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The British economy is the standout member of the Group of Seven rich nations. Over the last quarter the UK had economic growth at an annual rate of more than 3 per cent. In the same period the US barely grew, continental Europe remained in the doldrums and Japan struggled to maintain momentum. No surprise then that many have seized on Britain’s strong performance as vindication of the austerity strategy pursued by the UK government since 2010, and as evidence to refute the idea of secular stagnation – that lack of demand is a constraint on growth.
Interpreting the UK experience correctly is important. As well as the domestic political stakes and the question of the country’s future economic policy, Britain is of much wider importance as it bears on economic policy debates around the world. Unfortunately for those who feel vindicated given the strategy that has been pursued, properly interpreted the British experience refutes austerity advocates and confirms JM Keynes’ warning about the dangers of indiscriminate budget cutting in the middle of a downturn.
Start with the current situation. While recent growth has been rapid, this is only because of the depth of the hole Britain dug for itself. Whereas in the US gross domestic product is well above its pre-crisis peak, in the UK it remains below previous highs and further short of levels predicted when austerity policies were first implemented. Not surprisingly given this dismal record, the debt-to-GDP ratio is now almost 10 percentage points higher than was forecast, and the date when budget balance will be achieved has been pushed back by years.
The most common excuse offered for such poor performance is an overdependence on financial services. Yet GDP in the New York metropolitan area, which is even more dependent on financial services than Britain, has comfortably outstripped its previous peak. While the euro area has performed poorly, trade statistics confirm that this cannot account for most of Britain’s poor growth as export declines account for only a small part of the deterioration.
The US economy grew at an annual rate of 9 per cent for a number of years after the trough of the Depression in 1933. Such rapid growth in peacetime is unheard of in the US experience. Why did it happen? Only because of the depth of the Depression. No one has ever taken the pace of the US recovery from the Depression as evidence for the austerity policies that helped to induce it. Likewise, part of the story of British growth is simply one of catching up after a major crisis. Historically, deeper recessions are followed by stronger recoveries. Again New York’s metropolitan area offers a powerful example: after falling relative to the rest of the US in 2008, it had more rapid growth thereafter.
Two additional points about the UK’s growth experience require emphasis. First, the acceleration in growth has less to do with austerity spurring expansion than it does to a slowdown in the pace at which policy became more austere. Whether one looks at the deficit itself, or the various structural deficit measures prepared by national and international organisations, the pace of fiscal contraction has slowed over the past two years.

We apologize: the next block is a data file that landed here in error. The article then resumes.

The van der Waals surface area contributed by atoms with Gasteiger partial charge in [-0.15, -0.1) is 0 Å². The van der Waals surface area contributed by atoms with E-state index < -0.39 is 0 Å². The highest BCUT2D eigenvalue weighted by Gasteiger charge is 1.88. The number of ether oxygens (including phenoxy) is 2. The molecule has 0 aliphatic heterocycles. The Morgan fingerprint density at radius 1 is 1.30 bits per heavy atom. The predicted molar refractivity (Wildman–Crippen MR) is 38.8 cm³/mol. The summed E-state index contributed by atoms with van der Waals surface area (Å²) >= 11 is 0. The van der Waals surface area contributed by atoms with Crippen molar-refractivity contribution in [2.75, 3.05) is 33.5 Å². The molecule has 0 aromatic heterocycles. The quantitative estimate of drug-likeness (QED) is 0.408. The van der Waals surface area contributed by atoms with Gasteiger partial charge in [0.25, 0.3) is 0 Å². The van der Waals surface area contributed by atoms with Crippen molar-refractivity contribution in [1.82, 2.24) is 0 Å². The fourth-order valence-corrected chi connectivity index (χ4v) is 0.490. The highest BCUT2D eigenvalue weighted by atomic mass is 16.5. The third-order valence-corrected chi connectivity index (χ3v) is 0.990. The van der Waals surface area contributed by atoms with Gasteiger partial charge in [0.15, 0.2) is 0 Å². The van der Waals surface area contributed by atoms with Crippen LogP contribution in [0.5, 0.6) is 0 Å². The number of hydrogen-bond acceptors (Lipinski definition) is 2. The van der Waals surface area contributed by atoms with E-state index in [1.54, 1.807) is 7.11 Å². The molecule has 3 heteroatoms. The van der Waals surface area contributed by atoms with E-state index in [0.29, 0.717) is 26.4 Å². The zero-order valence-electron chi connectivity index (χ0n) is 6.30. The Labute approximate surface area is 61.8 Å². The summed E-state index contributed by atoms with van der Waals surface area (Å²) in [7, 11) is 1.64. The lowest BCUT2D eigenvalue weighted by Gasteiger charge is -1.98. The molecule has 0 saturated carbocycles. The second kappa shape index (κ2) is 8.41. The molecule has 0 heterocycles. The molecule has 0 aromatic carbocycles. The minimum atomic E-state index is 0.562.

This means that the brake on growth caused by fiscal policy is becoming more attenuated. So the turnround in growth over the past 18 months is as much evidence against austerity as it is pro-austerity.
Second, faced with the potential damage caused by the deficit reduction to demand and economic growth, the UK government has been forced to introduce a number of extraordinary measures to support lending. Most significant is the so-called Help to Buy programme to support property purchases. There are also programmes to reward banks for lending to small businesses and to get the central bank involved in export finance.
Especially in the case of Help to Buy, which manages to recapitulate most of the sins of the US government-sponsored enterprises, these programmes are highly problematic. The stated goal of the austerity drive was to improve confidence in Britain’s standing as a sovereign borrower. Yet there is the basic fact that guaranteeing mortgages en masse is creating a huge potential government liability, as do other loan guarantee programmes.
Moreover, subsidised credit for housing risks reigniting bubbles as house prices in London have risen much faster than GDP over the past year. And, of course, all programmes for the benefit of homeowners rather than renters have perverse distributional consequences.
Britain’s growth thus reflects a combination of the depth of the hole it found itself in, the moderation in the trend towards ever-deeper austerity and the effects of possibly bubble-inducing government loans. It may be better for the citizens of Britain than any alternative. It certainly should not, however, be seen as any kind of inspiration to other companies or countries.
The writer is Charles W Eliot university professor at Harvard and a former US Treasury secretary